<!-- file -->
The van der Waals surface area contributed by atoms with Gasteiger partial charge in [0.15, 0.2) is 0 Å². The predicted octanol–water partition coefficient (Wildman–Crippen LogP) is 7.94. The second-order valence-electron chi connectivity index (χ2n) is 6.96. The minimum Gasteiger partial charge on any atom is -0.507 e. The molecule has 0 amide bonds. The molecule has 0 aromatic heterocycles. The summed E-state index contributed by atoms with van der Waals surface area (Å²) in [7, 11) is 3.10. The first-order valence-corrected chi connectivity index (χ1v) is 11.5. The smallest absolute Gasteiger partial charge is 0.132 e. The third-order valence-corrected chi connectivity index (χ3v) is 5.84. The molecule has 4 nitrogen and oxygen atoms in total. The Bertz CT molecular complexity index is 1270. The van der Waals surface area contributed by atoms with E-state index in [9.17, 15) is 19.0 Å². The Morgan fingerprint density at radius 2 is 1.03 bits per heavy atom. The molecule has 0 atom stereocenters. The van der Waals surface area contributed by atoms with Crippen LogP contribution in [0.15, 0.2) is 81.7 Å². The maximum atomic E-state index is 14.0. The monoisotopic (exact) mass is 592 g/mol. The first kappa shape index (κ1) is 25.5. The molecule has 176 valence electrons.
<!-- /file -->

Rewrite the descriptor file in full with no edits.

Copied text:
The van der Waals surface area contributed by atoms with Gasteiger partial charge in [0.15, 0.2) is 0 Å². The predicted octanol–water partition coefficient (Wildman–Crippen LogP) is 7.94. The second-order valence-electron chi connectivity index (χ2n) is 6.96. The minimum Gasteiger partial charge on any atom is -0.507 e. The molecule has 0 amide bonds. The molecule has 0 aromatic heterocycles. The summed E-state index contributed by atoms with van der Waals surface area (Å²) in [7, 11) is 3.10. The first-order valence-corrected chi connectivity index (χ1v) is 11.5. The smallest absolute Gasteiger partial charge is 0.132 e. The third-order valence-corrected chi connectivity index (χ3v) is 5.84. The molecule has 4 nitrogen and oxygen atoms in total. The Bertz CT molecular complexity index is 1270. The van der Waals surface area contributed by atoms with E-state index in [9.17, 15) is 19.0 Å². The Morgan fingerprint density at radius 2 is 1.03 bits per heavy atom. The molecule has 0 atom stereocenters. The van der Waals surface area contributed by atoms with Crippen LogP contribution in [0.15, 0.2) is 81.7 Å². The maximum atomic E-state index is 14.0. The monoisotopic (exact) mass is 592 g/mol. The first kappa shape index (κ1) is 25.5. The molecule has 176 valence electrons.